Mr. Speaker, a couple of weeks ago, people in Vancouver were shocked to see ads seeking to shame those who have more than one child. One such ad declared, “The most loving gift you can give your first child is to not have another” beside the picture of a Black baby. This ad reminds us of the racist undertones that have often been associated with the population control movement, targeting minority communities in particular with the message that they should have fewer children.
     It also perpetuates the false and disproved idea that large families are bad for society. In reality, parents who make the sacrifice of raising children into productive citizens should be celebrated and not stigmatized. Honestly, parents of large families have enough to worry about. Having a larger population of younger people entering the workforce helps to ensure that there are enough taxpayers supporting the needs of our seniors.
    My riding association is fighting back. We are taking out ads on buses in Vancouver, sharing one of my favourite quotes from Mother Teresa: “How can there be too many children? That is like saying there are too many flowers”.
     I will continue to stand up for families.


Community Support in Markham—Stouffville

    Mr. Speaker, throughout the pandemic, organizations in my riding of Markham—Stouffville have stepped up to support our community. Stouffville's Royal Canadian Legion fundraised over $10,000 so it can continue to provide services to local seniors and veterans, including virtual services to reduce social isolation and the resulting depression.
    Also, the Canadian Mar Thoma Church in Stouffville donated more than $26,000 to the Markham Stouffville Hospital Foundation toward the purchase of a new ventilator, and I recently attended the Yikang Seniors Club of Markham's celebration of the mid-autumn festival, where hand sanitizer, masks and of course mooncakes were provided to seniors.
    These are just a few examples of how people in Markham—Stouffville are supporting each other. Actions like these are what make our communities stronger and they are a reminder that by working together, we can defeat COVID-19 and move Canada forward.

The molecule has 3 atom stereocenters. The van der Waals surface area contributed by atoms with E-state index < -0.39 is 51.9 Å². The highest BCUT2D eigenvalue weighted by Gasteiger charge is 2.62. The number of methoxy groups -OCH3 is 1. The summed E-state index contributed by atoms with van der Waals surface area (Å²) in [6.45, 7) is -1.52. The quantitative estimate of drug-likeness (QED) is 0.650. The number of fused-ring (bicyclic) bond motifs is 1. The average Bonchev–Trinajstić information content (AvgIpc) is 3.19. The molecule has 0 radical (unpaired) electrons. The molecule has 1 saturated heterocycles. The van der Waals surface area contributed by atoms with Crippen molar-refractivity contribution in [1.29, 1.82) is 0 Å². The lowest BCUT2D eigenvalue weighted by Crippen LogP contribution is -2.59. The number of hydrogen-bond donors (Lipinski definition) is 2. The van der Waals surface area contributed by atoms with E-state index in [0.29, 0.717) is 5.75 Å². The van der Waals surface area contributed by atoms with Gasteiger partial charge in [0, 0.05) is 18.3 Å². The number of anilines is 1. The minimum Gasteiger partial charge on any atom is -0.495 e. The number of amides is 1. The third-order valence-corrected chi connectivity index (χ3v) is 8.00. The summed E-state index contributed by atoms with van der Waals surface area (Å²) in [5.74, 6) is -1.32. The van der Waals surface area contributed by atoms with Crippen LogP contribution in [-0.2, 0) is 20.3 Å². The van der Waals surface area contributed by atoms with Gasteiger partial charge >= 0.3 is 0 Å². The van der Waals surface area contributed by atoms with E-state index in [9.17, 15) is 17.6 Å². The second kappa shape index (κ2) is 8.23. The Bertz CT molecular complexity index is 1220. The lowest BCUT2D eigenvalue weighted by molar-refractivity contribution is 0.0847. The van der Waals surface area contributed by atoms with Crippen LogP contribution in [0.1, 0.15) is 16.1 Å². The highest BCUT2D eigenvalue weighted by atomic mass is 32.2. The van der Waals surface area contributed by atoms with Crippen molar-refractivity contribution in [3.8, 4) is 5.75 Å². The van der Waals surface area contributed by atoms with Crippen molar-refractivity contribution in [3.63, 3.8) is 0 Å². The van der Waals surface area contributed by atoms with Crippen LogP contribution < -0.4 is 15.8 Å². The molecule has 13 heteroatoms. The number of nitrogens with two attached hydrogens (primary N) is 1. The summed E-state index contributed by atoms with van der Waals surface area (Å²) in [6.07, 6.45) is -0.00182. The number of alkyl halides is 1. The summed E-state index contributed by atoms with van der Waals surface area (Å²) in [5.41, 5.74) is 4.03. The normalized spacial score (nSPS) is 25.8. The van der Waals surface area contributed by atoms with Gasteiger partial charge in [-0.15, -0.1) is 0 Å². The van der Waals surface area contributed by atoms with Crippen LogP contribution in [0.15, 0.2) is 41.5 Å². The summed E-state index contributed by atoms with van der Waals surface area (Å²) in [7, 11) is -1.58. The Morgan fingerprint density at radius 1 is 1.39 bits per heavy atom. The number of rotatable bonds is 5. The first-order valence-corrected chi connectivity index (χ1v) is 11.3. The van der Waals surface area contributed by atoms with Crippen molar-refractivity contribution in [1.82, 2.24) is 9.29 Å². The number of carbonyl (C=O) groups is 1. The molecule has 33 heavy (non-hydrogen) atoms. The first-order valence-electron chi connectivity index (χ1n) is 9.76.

Nagorno-Karabakh Region

    Mr. Speaker, today I rise as chair of the Canada-Azerbaijan parliamentary friendship group to express my deep concern regarding the ongoing military conflicts in the Nagorno-Karabakh region. The violence must end, as there can be no long-term solution through military action. I urge both Armenia and Azerbaijan to step back from the precipice, adhere to the historical ceasefire and protect all civilians, regardless of their nationalities.
    Nations with ulterior motives, other than the preservation of human life, need to step back and let the peace process take hold. The territorial integrity of both Armenia and Azerbaijan must be respected and the right to self-determination supported by the international community. I call on the Government of Canada to work quickly with the global community to secure peace and to back the resumption of the Organization for Security and Co-operation in Europe negotiations within the framework of the Minsk group process.

Petrochemical Industry

    Mr. Speaker, on Tuesday, the Government of Alberta announced the 10-year, $30-billion strategy to attract petrochemical and associated recycling investment to the province, with the goal of becoming an environmental and recycling leader in North America. Then, in a hastily called press conference the following day, the federal government jeopardized Alberta's long-term plan. Investors in Alberta's comprehensive plastic strategy now face increased uncertainty for the future of the petrochemical industry.
    These generational plastic investments have the potential to create a world-leading $1.4-billion recycling industry, employing a projected 19,000 workers for 50 years or more. The petrochemical industry will be a key partner in developing green, reusable plastic products, yet the government seems intent on banning development opportunities for sectors vital to our recovery and banning jobs for workers.
    Why is the government so intent on destroying jobs in Alberta?


    Mr. Speaker, people in my community are struggling with the economic impacts of COVID-19 but also with the housing crisis and growing economic inequality. At the same time, the people at the very top in Canada have gotten richer and richer. The Liberals and Conservatives have set up systems that allow their corporate friends to get sweet deals while avoiding paying their fair share.
    People in my riding need housing. We used to have a federal government in the 1970s and 1980s that invested in housing. If we made corporations like Amazon and Facebook pay their fair share, if we taxed wealth over $20 million and the excess profits of corporations that are profiting off of this pandemic, if we cracked down on offshore tax havens, we would have billions and billions of dollars to invest in things like building affordable, sustainable housing.